This was Richard Corben’s first attempt at illustrating a graphic novel.  Corben was 28 years old and still working at Calvin Productions when he began working on “THE PLAGUE” in 1968.  Dennis Cunningham was one of the first publishers to use Corben’s art in the comic book industry.  During the late sixties and early seventies Cunningham published a series of underground comics titled “Weirdom Illustrated.”  It was here in number 13, the “Special Plague Issue” that Corben’s first graphic novel saw print.  It didn’t take long before Richard Corben was recognized as one of the top artists in the country.

[4]Tales From The Plague, comic book, second edition, November, 1971.

“THE PLAGUE” has been published on four previous occasions.  First in April 1969, falling under the title “Weirdom Illustrated, Number 13, Special Plague Issue,” this small digest size edition was printed by Dennis himself, while on leave from the Army.  There were only 1,000 copies printed, which makes them extremely rare today.  The second printing came two years later in November 1971.  Now titled “TALES FROM THE PLAGUE” and featuring a new cover comprised of panels from the story.  This comic book size edition had a print run of 10,000, which makes it a very scarce comic book.  

[5] Preliminary watercolor for the third edition by Richard Corben.

Jumping forward fifteen years, Dennis’ friend and business partner, Bill Leach, printed the third edition still using the title “TALES FROM THE PLAGUE.”  This magazine size graphic novel would feature a new cover painting by Corben.  Bill routinely boasts at having his likeness used in the new Corben cover painting, featuring “Braggart Bill” as the torch wielding maniac.  The print run of 15,000 sold out quickly as the public’s appetite for Richard Corben’s art had grown to international heights since the first two editions.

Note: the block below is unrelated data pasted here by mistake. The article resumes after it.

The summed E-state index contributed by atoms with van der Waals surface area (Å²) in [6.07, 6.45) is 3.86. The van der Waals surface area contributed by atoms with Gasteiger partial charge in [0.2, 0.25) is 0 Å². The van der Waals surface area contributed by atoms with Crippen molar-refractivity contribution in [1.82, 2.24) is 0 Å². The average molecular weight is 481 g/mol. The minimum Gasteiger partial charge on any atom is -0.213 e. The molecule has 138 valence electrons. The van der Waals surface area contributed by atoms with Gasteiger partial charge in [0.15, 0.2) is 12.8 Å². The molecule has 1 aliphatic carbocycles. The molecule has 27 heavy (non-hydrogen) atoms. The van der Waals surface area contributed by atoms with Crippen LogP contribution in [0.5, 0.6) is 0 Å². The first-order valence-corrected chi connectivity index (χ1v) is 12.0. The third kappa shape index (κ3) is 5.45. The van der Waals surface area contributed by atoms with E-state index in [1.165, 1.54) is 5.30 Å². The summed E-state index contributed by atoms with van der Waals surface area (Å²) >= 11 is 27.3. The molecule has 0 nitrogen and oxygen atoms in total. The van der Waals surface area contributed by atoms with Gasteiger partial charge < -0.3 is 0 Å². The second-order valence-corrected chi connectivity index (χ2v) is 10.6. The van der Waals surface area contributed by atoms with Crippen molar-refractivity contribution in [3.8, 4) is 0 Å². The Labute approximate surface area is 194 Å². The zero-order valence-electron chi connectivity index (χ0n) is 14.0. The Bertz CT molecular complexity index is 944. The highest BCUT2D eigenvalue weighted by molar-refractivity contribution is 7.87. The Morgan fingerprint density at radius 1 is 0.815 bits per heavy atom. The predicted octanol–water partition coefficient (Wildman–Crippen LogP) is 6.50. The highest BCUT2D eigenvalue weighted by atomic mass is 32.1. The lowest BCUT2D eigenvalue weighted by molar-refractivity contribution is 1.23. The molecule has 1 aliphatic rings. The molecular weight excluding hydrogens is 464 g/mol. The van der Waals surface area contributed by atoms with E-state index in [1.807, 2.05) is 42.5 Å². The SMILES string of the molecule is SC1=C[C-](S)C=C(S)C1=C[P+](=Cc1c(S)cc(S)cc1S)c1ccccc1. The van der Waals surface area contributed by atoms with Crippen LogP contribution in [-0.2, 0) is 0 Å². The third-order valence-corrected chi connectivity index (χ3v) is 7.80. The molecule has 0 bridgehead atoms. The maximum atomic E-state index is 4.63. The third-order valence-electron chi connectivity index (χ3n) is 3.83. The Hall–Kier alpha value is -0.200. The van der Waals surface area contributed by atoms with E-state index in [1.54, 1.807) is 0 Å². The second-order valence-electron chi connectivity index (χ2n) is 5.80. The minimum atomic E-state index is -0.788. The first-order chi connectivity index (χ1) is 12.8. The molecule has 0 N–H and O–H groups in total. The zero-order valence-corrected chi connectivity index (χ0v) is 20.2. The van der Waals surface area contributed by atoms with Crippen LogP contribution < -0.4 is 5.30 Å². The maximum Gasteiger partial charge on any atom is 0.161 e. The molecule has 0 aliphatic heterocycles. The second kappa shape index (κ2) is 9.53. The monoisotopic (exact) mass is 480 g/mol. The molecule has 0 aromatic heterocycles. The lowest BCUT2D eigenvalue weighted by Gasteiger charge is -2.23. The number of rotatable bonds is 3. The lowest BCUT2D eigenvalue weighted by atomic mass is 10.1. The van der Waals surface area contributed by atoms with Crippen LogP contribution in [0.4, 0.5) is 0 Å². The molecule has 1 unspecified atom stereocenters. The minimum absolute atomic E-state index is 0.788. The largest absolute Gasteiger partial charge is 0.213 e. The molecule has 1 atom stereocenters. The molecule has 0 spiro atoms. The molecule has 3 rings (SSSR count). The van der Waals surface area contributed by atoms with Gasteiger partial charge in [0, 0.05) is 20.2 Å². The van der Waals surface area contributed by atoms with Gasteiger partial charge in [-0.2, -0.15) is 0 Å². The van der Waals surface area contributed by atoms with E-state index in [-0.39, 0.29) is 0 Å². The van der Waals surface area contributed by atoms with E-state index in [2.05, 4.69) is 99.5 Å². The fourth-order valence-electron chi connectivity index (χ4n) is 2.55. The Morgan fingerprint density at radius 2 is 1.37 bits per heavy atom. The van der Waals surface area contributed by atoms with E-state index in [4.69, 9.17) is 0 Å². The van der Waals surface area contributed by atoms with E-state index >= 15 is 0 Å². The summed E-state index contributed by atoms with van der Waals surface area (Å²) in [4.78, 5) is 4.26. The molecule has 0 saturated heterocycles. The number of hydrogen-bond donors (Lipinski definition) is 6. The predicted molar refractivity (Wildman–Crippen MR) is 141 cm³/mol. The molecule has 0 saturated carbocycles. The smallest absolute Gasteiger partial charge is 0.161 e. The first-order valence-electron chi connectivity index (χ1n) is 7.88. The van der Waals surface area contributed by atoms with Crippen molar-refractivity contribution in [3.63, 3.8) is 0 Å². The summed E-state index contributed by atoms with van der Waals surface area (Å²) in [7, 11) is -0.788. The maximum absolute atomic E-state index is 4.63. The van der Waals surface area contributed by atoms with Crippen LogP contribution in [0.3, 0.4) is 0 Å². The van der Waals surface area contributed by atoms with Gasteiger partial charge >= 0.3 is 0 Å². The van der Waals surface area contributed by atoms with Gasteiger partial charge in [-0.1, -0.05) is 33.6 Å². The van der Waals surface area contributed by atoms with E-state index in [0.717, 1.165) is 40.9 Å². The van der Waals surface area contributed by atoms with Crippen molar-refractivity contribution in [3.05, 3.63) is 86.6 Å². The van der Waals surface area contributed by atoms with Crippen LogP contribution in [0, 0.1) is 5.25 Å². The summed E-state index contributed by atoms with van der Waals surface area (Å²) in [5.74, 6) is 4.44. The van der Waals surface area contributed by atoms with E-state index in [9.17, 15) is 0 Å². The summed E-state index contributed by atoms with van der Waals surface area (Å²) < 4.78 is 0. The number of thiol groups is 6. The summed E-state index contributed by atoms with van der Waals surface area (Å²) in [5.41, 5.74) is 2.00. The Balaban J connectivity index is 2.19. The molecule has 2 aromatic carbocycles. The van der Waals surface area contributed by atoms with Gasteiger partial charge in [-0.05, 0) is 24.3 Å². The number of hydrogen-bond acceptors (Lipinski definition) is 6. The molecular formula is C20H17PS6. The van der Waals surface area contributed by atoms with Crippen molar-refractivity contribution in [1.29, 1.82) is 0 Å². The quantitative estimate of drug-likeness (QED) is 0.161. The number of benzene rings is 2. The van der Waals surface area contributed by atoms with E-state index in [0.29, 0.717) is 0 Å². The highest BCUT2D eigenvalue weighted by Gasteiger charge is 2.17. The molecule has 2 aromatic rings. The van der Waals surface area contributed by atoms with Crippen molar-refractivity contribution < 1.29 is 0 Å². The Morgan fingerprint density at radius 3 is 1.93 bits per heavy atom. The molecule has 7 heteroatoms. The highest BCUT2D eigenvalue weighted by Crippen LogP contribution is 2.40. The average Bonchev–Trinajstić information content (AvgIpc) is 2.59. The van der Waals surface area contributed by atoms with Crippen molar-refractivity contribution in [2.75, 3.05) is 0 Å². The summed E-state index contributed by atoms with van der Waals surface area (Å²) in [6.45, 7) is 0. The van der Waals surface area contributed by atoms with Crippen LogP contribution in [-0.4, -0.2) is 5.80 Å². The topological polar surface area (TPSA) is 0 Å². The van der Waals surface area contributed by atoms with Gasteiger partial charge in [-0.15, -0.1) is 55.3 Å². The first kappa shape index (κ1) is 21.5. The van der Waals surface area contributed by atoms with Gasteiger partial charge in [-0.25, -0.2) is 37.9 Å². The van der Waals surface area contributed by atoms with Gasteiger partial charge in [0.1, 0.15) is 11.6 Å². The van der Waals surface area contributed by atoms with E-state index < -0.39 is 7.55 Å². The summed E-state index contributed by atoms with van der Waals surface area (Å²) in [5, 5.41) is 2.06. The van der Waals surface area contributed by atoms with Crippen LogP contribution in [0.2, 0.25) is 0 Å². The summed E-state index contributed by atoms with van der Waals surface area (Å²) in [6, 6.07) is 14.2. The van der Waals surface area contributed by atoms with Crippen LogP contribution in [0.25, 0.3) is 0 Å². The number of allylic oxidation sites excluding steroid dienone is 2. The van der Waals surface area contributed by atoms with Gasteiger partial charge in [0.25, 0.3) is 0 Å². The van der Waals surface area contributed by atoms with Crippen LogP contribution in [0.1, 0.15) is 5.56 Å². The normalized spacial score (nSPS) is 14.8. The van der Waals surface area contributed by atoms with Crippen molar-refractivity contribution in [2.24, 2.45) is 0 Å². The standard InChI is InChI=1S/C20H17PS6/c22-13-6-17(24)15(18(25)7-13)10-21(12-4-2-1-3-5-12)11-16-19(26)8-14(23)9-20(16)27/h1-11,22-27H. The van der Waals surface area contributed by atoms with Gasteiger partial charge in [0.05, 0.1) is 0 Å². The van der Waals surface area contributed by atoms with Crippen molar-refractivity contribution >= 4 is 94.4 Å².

[6] Third edition cover painting and publisher Bill Leach.

In 1989, a European publisher, Toutain-Editor, created the fourth iteration using the newer cover painting and translating it into Spanish. The title is quite long and was just one volume in the series: “Richard Corben, Obras Completas No. 9, MANUSCRITOS DE LA PLAGA.”

This fifth edition takes us back to the beginning.  Printed digest size and including the twelve pages of vintage engravings that had been discarded in the second, third and fourth editions.  Cunningham and Leach are proud to publish this “Artifact Edition” and hope you will enjoy making it part of your “Richard Corben Collection.”

HORROR FROM THE CRYPT OF FEAR, Number 16, April 2023

First printing 500 copies.  Contact Bill Leach at ComicArt4u @comcast.net for more information.  All contents written and copyright 2023 Dennis A. Cunningham.   All artwork created by artistic genius Richard V. Corben (1940-2020).  Cover colorist:  William Skaar.

[7] “Braggart Bill” Leach

Bill Leach is headed to the San Diego Comicon this week. He will be part of an EC FanAddicts panel Saturday night and showing off the new issues of HORROR FROM THE CRYPT OF FEAR. Issue #17 is a 104 page Complete EC Checklist-1942-1956. See details HERE.


Saturday, July 1, 2023